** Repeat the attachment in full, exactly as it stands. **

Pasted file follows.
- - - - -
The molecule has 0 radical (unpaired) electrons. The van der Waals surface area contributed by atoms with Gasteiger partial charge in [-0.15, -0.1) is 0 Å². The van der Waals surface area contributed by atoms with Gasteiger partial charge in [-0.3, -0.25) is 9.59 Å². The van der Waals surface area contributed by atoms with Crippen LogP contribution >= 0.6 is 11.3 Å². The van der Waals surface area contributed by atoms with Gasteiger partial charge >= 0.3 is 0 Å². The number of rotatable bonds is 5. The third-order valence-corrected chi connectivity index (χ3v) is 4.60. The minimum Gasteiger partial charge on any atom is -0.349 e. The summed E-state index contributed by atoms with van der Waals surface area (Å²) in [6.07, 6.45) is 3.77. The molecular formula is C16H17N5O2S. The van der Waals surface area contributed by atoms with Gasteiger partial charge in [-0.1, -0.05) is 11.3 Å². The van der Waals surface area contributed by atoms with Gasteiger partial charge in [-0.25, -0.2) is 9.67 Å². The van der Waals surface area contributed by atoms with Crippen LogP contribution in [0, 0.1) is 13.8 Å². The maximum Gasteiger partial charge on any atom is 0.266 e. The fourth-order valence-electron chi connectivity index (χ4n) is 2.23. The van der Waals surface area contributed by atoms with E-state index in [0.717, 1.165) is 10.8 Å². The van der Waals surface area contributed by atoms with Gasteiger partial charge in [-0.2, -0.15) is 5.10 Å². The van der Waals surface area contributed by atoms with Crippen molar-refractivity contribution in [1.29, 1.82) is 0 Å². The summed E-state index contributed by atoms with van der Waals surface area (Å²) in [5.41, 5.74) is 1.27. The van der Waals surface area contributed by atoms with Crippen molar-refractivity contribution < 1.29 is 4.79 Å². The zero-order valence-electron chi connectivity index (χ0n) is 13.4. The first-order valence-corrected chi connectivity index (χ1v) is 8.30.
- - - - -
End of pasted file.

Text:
The molecule has 0 radical (unpaired) electrons. The van der Waals surface area contributed by atoms with Gasteiger partial charge in [-0.15, -0.1) is 0 Å². The van der Waals surface area contributed by atoms with Gasteiger partial charge in [-0.3, -0.25) is 9.59 Å². The van der Waals surface area contributed by atoms with Crippen LogP contribution >= 0.6 is 11.3 Å². The van der Waals surface area contributed by atoms with Gasteiger partial charge >= 0.3 is 0 Å². The number of rotatable bonds is 5. The third-order valence-corrected chi connectivity index (χ3v) is 4.60. The minimum Gasteiger partial charge on any atom is -0.349 e. The summed E-state index contributed by atoms with van der Waals surface area (Å²) in [6.07, 6.45) is 3.77. The molecular formula is C16H17N5O2S. The van der Waals surface area contributed by atoms with Gasteiger partial charge in [-0.1, -0.05) is 11.3 Å². The van der Waals surface area contributed by atoms with Gasteiger partial charge in [-0.25, -0.2) is 9.67 Å². The van der Waals surface area contributed by atoms with Crippen LogP contribution in [0, 0.1) is 13.8 Å². The maximum Gasteiger partial charge on any atom is 0.266 e. The fourth-order valence-electron chi connectivity index (χ4n) is 2.23. The van der Waals surface area contributed by atoms with E-state index in [0.717, 1.165) is 10.8 Å². The van der Waals surface area contributed by atoms with Gasteiger partial charge in [-0.2, -0.15) is 5.10 Å². The van der Waals surface area contributed by atoms with Crippen molar-refractivity contribution in [1.29, 1.82) is 0 Å². The summed E-state index contributed by atoms with van der Waals surface area (Å²) in [5.41, 5.74) is 1.27. The van der Waals surface area contributed by atoms with Crippen molar-refractivity contribution < 1.29 is 4.79 Å². The zero-order valence-electron chi connectivity index (χ0n) is 13.4. The first-order valence-corrected chi connectivity index (χ1v) is 8.30.